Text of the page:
Meetings of the future will rely on great lighting and acoustics to provide a high-quality hybrid meeting experience for physical and remote attendees.
This is the third part in a four-part series from the International Society of Hospitality Consultants discussing technology trends in the hospitality industry. Read part one and part two, and look for part four tomorrow.
If we boil it down to its essence, what are meetings? Meetings are people communicating. There are two factors here: people and communicating. Let’s look at each of these two factors to predict what we need to do to be prepared for the future of meetings.
Future of communications
Where are we headed with presentation and group communications technologies? The short answer is everywhere. The integration of wireless technologies (smartphones, tablets, etc.) with larger group display and interactive location-aware content management systems are exploding, blurring the line between physical and virtual realities. This leads to an expanding world of augmented-reality applications, and fully immersive and interactive experiences for meeting attendees.
The expanding use of visual and virtual communications technologies of FaceTime, video teleconferencing, telepresence, Skype and webinars, brings remote attendees together for virtual face-to-face meetings. This has been in practice for a long time, but with the integration of social media, the immediacy and interactivity has expanded to again blur the division between physical and virtual. Our concept of space is expanding and shrinking at the same time.
Future of people
We see that communications technologies are rapidly developing and advancing in all directions, but how are people advancing? Do we think that we as humans are evolving as quickly as technology? That’s probably not the case, but what does all of this mean for the hotel owner?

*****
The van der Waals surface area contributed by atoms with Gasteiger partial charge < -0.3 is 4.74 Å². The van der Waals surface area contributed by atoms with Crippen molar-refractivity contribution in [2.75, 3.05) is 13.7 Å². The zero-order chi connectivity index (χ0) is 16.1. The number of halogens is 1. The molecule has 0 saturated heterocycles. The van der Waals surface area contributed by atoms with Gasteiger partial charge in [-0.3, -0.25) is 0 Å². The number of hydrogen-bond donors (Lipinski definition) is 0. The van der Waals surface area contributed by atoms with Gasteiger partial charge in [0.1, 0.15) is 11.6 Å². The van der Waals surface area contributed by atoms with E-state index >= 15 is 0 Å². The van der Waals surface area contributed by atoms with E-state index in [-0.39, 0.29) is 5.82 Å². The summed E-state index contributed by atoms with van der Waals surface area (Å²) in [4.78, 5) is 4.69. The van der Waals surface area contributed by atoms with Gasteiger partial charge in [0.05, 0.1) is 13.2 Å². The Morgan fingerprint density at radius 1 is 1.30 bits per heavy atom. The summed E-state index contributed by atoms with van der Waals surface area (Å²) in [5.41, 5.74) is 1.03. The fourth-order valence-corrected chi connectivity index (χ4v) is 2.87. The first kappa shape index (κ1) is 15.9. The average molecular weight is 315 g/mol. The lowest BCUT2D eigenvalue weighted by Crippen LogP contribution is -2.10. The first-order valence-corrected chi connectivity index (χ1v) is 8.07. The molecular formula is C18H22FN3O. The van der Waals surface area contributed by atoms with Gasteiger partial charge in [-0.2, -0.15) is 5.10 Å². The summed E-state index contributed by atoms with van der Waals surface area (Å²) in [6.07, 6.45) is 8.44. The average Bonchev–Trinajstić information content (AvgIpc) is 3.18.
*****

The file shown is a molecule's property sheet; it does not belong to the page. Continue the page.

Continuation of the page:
The box matters
When we think about putting people along with technology together for a physical, face-to-face meeting, where do we put them? Into a box, usually. It could be a ballroom, a meeting room or an auditorium.
As hoteliers, we are in the box business. What kind of box works best for this blend of people and technologies? How do we plan for the future of meetings? How can we make a better box? How can we improve the boxes we already have?
Some technologies are designed to capture the activities and content of the physical event (what’s happening inside the box) to present that content to remote audiences, both in real time (streaming, webcasting, video conferencing) and in the future (recording and on-demand serving). To do this, the technologies must capture the audio and visual content as it occurs, using microphones and video cameras.
Other technologies are designed to capture the activities and content from remote participants (those who are not physically present) including both presenters and attendees, and present that content in real time to the assembled in-person attendees in the box. These technologies use sound systems with loudspeakers and visually projected or direct-view displays to show what’s on the “other side.”